Urban meat markets seem to survive long after commerce dictates that they should have disappeared. Their physical infrastructure appears to be somehow infinitely adaptable. New York’s Meatpacking District has become one of the city’s hippest hangouts (and subsequently one of its most desirable), while the old cold stores and warehouses around London’s Smithfield have become the centre of a clubbing and creative scene. It’s nothing new. The picturesque lanes of the Shambles in York, in the north of England, once flowed red with blood and guts as the centre of the city’s meat trade before the area became a quaint tourist attraction.
The Matadero Madrid, however, is something else. This was the Spanish capital’s meat market and abattoir, situated (built and expanded over the first three decades of the 20th century) on the southern edge of the city on the Manzanares river. It is a huge space, its yards resembling a military parade ground but its architecture surprisingly delicate, a Moorish-tinged, brick and tile city of slaughter. For almost a decade the complex has been undergoing a careful, thoughtful transformation into a huge municipal arts centre, its constituent buildings slowly emerging one-by-one as impressive cultural venues.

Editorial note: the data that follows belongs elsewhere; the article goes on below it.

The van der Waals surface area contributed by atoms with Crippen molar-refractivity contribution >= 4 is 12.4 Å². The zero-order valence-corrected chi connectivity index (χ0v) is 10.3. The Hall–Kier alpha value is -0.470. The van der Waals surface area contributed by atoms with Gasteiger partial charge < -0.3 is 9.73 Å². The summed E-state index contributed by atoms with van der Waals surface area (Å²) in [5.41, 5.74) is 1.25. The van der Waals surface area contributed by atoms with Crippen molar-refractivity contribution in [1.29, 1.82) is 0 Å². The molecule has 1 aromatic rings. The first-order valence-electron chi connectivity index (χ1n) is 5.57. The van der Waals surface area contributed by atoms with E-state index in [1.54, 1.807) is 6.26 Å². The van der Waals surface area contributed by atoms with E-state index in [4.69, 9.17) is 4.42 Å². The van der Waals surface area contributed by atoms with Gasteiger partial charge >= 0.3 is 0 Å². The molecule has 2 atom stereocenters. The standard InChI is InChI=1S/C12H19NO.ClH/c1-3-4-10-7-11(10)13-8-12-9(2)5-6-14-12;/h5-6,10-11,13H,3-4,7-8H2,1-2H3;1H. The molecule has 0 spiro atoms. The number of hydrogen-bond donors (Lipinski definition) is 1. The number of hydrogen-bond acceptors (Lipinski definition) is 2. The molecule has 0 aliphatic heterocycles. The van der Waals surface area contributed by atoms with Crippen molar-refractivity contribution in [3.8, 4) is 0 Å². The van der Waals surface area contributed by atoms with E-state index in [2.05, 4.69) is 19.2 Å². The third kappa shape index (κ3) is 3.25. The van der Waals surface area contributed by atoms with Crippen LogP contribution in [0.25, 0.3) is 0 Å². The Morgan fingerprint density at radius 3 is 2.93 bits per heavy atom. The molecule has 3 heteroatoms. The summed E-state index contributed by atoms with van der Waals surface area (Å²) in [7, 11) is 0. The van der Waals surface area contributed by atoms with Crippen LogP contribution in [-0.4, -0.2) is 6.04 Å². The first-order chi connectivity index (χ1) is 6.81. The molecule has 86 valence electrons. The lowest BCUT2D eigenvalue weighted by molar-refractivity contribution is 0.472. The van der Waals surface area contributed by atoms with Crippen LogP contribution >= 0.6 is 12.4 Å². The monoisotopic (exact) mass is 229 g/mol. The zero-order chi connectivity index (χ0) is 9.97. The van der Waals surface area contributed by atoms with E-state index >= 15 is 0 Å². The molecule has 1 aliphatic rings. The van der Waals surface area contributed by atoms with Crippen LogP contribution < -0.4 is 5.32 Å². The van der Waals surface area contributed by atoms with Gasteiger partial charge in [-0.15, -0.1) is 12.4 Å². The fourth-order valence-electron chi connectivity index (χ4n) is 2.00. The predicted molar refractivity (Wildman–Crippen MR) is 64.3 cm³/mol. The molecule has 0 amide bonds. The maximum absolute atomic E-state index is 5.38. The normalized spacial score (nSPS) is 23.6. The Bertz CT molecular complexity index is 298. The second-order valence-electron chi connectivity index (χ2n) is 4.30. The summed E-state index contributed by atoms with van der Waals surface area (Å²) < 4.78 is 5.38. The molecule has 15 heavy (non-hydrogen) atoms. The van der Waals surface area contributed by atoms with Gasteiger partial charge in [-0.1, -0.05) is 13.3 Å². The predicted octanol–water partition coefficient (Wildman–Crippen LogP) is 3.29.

The process started to bear fruit in 2007 with the opening of the first two spaces, the Intermediae, a kind of visitor centre and lounge flanked by big exhibition spaces, and the Central de Diseño (design centre), a heavily used series of spaces which might house anything from shows and activist events to student displays. The adaptive re-use of industrial-scale space features the usual tropes of exposed concrete and iron and steel mesh as well as plastic butchers’ curtain strips and coarse brickwork, yet the buildings have been treated with rare finesse and an invigorating intelligence.
The front desk appears like a huge Serra or Judd sculpture, an oversized steel I-beam. The texture of the steel columns and concrete ceilings is coated in a horror-film patina of flaking paint and spalling concrete and rough repairs reveal the scars of use, wear and decay. The quality of the interventions (by architects Arturo Franco and José Antonio Roldán), the glass doors, lights and steel frames inserted into the windows, is exquisite, as fine as any I have seen. They set the scene well.
The exhibition halls (Naves) present what are, in effect, basilica spaces, soaring, clerestory-lit industrial rooms. The most recent, Nave 16 (designed by Alejandro Vírseda, José Ignacio Carnicero and Ignacio Vila Almazán) is a breathtaking space that challenges artists to fill it. And fill it they do. The young, radical and unpredictable programming, which has seen a series of carefully wrought responses to the financial crisis, has made this a forum for the articulation of discontent and critical alternatives.